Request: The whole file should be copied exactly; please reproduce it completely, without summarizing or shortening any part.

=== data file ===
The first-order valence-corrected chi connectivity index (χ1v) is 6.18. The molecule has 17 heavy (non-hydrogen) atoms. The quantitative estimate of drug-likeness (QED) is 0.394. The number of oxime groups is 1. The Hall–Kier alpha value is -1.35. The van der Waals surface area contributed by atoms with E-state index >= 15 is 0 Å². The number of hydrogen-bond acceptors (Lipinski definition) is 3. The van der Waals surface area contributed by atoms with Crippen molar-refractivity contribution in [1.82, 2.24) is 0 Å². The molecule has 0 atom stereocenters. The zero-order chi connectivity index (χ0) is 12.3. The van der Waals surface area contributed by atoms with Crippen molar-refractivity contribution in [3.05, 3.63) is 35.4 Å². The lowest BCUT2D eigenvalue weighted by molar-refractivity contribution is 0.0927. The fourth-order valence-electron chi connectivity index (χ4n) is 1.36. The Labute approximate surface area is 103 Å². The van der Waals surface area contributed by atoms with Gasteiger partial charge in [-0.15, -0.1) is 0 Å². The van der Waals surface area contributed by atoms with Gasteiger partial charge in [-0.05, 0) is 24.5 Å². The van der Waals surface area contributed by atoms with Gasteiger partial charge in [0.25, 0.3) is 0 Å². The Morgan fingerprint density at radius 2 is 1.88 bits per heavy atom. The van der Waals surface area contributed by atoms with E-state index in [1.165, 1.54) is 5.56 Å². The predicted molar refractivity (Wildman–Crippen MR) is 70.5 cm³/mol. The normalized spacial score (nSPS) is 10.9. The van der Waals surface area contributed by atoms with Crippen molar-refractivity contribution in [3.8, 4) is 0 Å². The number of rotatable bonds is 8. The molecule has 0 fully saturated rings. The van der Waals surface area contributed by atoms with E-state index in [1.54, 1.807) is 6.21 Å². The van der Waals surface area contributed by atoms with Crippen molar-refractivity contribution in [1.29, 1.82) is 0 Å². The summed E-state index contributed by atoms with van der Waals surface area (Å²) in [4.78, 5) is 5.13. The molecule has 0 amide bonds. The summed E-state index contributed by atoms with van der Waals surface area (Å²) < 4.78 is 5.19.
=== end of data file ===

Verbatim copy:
The first-order valence-corrected chi connectivity index (χ1v) is 6.18. The molecule has 17 heavy (non-hydrogen) atoms. The quantitative estimate of drug-likeness (QED) is 0.394. The number of oxime groups is 1. The Hall–Kier alpha value is -1.35. The van der Waals surface area contributed by atoms with E-state index >= 15 is 0 Å². The number of hydrogen-bond acceptors (Lipinski definition) is 3. The van der Waals surface area contributed by atoms with Crippen molar-refractivity contribution in [1.82, 2.24) is 0 Å². The molecule has 0 atom stereocenters. The zero-order chi connectivity index (χ0) is 12.3. The van der Waals surface area contributed by atoms with Crippen molar-refractivity contribution in [3.05, 3.63) is 35.4 Å². The lowest BCUT2D eigenvalue weighted by molar-refractivity contribution is 0.0927. The fourth-order valence-electron chi connectivity index (χ4n) is 1.36. The Labute approximate surface area is 103 Å². The van der Waals surface area contributed by atoms with Gasteiger partial charge in [-0.15, -0.1) is 0 Å². The van der Waals surface area contributed by atoms with Gasteiger partial charge in [-0.05, 0) is 24.5 Å². The van der Waals surface area contributed by atoms with Gasteiger partial charge in [0.25, 0.3) is 0 Å². The Morgan fingerprint density at radius 2 is 1.88 bits per heavy atom. The van der Waals surface area contributed by atoms with E-state index in [1.165, 1.54) is 5.56 Å². The predicted molar refractivity (Wildman–Crippen MR) is 70.5 cm³/mol. The normalized spacial score (nSPS) is 10.9. The van der Waals surface area contributed by atoms with Crippen molar-refractivity contribution in [3.8, 4) is 0 Å². The number of rotatable bonds is 8. The molecule has 0 fully saturated rings. The van der Waals surface area contributed by atoms with E-state index in [1.54, 1.807) is 6.21 Å². The van der Waals surface area contributed by atoms with Crippen molar-refractivity contribution in [1.29, 1.82) is 0 Å². The summed E-state index contributed by atoms with van der Waals surface area (Å²) in [4.78, 5) is 5.13. The molecule has 0 amide bonds. The summed E-state index contributed by atoms with van der Waals surface area (Å²) < 4.78 is 5.19.